Iâ€™m currently re-reading that classic of anti-colonial rage, The Wretched of the Earth. For those of you who havenâ€™t come across it, it was published in 1961 as Les DamnÃ©s de la Terre by Frantz Fanon. Fanon was a young man from Martinique who worked as Psychiatrist in Algiera during their rising against France. His experiences there radicalized him and he became a spokesman for the FLNâ€™s violent anti-colonial rebellion. The Wretched of the Earth was the most articulate expression of the logic of their campaign, drawing on socialist and pan-African rhetoric as well as Fanonâ€™s own experiences as a doctor, drawing a direct link between colonialism and a range of psychiatric conditions. Perhaps even more famous was the Preface by Jean-Paul Sartre, addressed to European readers. He painted a grim picture of their moral complicity in the worst outrages of colonialism, and asserted the inevitability of their own revolution.
The book is a curious mix of the naÃ¯ve and the insightful. The naÃ¯ve I will deal with another time. Iâ€™m concerned now with the insight, specifically those into the nature of violence in the liberation struggle.
Violence in Africa is one of the central issues exercising academics concerned with development these days. Texas in Africa has done a great job in educating us about some of the issues in the Congo, and one of the things that emerge starkly from her writing is the complexity of motivation that drives violence. Single-issue causality simplicity or an analysis that denies the personal or direct motivation of violence is insufficient for her:
Many Congolese join armed groups â€¦ in order to defend their homes, villages, or co-ethnics. They are not necessarily fighting for control of gold mines or to take territory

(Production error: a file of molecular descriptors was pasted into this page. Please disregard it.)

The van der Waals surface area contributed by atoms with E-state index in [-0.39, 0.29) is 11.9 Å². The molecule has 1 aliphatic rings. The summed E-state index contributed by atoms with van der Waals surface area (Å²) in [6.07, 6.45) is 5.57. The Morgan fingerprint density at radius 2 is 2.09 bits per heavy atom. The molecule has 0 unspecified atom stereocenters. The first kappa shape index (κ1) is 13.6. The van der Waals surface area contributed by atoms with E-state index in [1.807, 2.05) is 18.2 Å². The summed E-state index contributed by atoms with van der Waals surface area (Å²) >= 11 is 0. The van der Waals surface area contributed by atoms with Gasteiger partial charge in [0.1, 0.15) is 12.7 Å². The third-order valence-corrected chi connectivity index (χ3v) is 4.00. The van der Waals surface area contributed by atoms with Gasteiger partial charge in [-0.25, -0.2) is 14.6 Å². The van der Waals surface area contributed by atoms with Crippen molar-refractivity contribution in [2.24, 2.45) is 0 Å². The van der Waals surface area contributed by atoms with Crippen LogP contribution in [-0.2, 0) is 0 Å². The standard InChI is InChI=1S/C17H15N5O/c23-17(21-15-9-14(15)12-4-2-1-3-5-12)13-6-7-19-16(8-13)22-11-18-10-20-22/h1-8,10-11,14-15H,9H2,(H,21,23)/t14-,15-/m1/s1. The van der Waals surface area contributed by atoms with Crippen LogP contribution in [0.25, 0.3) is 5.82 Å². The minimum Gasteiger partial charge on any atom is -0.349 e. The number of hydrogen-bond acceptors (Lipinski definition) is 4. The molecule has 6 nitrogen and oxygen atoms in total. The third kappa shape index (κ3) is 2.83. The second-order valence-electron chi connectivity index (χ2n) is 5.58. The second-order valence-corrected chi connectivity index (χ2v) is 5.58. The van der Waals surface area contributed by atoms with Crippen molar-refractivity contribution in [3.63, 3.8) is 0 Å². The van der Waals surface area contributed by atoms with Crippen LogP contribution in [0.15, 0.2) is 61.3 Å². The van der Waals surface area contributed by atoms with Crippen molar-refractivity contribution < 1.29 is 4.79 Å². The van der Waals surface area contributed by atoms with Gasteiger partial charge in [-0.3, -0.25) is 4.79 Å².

For a layman in this issue like myself, this immediately has me thinking about the role of violence as an ends in itself and the importance of the form and practice of violence as an internally logical consequence of circumstance. Though I canâ€™t claim an intimate knowledge of the academic writing on conflict, this seems to be a strand of analysis that gets relatively little attention.
In the Wretched of the Earth, Fanon and Sartre excel in is representing how in circumstances of oppression or intense dissatisfaction, violence is itself an ends. Sartre first:
To shoot down a European is to â€¦ destroy an oppressor and the man he oppresses at the same time: there remain a dead man and a free manâ€¦
Now Fanon, for whom the process of decolonization was necessarily violent:
The â€˜thingâ€™ which has been colonized becomes a man during the same process by which it frees itselfâ€¦
What both of these quotes imply is that there is a self-expression and actualisation that occurs through the process of engaging in violence, which will in turn need consideration when addressing the causes, consequences and solutions to conflict. In other words, if the act of violence plays a direct role in the remaking of the individual or groups conducting the violence, transforming them from victim to positive agent, solutions to conflict which remove violence altogether need to conceive an alternative solution to the remaking of the self-image of individuals and groups engaged in conflict.
Are there academics out there who examine this issue? It seems to me that most analysis of violence (particularly structured violence) tend to take a functionalist or instrumental view of the violence itself. Itâ€™s conceived as a means to an end, and a symptom of a relationship. This seems to me a major aspect of it, but perhaps also insufficient insofar as we wish to understand how violence is used to create new identities and outcomes and thus also how it can be averted.
There are plenty of bloggers out there who know much more about this than me. Anyone care to point me to some useful reading or present counter-arguments?